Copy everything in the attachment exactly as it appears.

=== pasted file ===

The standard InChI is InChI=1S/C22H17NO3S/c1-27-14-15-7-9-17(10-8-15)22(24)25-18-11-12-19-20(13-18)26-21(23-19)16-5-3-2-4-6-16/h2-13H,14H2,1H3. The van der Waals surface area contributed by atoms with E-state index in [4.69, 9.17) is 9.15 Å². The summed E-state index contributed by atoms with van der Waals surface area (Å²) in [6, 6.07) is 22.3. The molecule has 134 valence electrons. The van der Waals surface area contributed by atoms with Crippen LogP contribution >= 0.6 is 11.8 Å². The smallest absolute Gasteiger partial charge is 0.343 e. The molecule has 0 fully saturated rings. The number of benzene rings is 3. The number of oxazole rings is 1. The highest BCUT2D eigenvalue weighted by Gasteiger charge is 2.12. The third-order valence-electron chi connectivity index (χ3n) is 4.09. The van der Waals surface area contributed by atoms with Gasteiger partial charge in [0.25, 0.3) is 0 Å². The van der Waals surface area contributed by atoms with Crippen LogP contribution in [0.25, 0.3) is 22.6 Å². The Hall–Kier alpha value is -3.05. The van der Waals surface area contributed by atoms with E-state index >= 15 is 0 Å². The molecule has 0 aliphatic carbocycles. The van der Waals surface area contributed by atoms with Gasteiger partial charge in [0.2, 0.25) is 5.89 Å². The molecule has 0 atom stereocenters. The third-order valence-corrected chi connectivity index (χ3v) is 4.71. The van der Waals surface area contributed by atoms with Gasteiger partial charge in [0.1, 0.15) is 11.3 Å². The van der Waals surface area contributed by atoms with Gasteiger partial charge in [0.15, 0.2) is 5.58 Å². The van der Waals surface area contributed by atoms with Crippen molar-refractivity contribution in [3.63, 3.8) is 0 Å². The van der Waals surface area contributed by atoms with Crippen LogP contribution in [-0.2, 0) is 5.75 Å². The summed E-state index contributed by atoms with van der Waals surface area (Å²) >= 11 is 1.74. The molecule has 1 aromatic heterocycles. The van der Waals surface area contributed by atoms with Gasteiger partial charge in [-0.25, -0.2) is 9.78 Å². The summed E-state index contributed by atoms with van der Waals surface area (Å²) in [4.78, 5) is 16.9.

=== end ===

The standard InChI is InChI=1S/C22H17NO3S/c1-27-14-15-7-9-17(10-8-15)22(24)25-18-11-12-19-20(13-18)26-21(23-19)16-5-3-2-4-6-16/h2-13H,14H2,1H3. The van der Waals surface area contributed by atoms with E-state index in [4.69, 9.17) is 9.15 Å². The summed E-state index contributed by atoms with van der Waals surface area (Å²) in [6, 6.07) is 22.3. The molecule has 134 valence electrons. The van der Waals surface area contributed by atoms with Crippen LogP contribution >= 0.6 is 11.8 Å². The smallest absolute Gasteiger partial charge is 0.343 e. The molecule has 0 fully saturated rings. The number of benzene rings is 3. The number of oxazole rings is 1. The highest BCUT2D eigenvalue weighted by Gasteiger charge is 2.12. The third-order valence-electron chi connectivity index (χ3n) is 4.09. The van der Waals surface area contributed by atoms with Gasteiger partial charge in [0.25, 0.3) is 0 Å². The van der Waals surface area contributed by atoms with Crippen LogP contribution in [0.25, 0.3) is 22.6 Å². The Hall–Kier alpha value is -3.05. The van der Waals surface area contributed by atoms with E-state index >= 15 is 0 Å². The molecule has 0 aliphatic carbocycles. The van der Waals surface area contributed by atoms with Gasteiger partial charge in [0.2, 0.25) is 5.89 Å². The molecule has 0 atom stereocenters. The third-order valence-corrected chi connectivity index (χ3v) is 4.71. The van der Waals surface area contributed by atoms with Gasteiger partial charge in [0.1, 0.15) is 11.3 Å². The van der Waals surface area contributed by atoms with Gasteiger partial charge in [0.15, 0.2) is 5.58 Å². The van der Waals surface area contributed by atoms with Crippen molar-refractivity contribution in [3.63, 3.8) is 0 Å². The van der Waals surface area contributed by atoms with Crippen LogP contribution in [-0.2, 0) is 5.75 Å². The summed E-state index contributed by atoms with van der Waals surface area (Å²) >= 11 is 1.74. The molecule has 1 aromatic heterocycles. The van der Waals surface area contributed by atoms with Gasteiger partial charge in [-0.25, -0.2) is 9.78 Å². The summed E-state index contributed by atoms with van der Waals surface area (Å²) in [4.78, 5) is 16.9.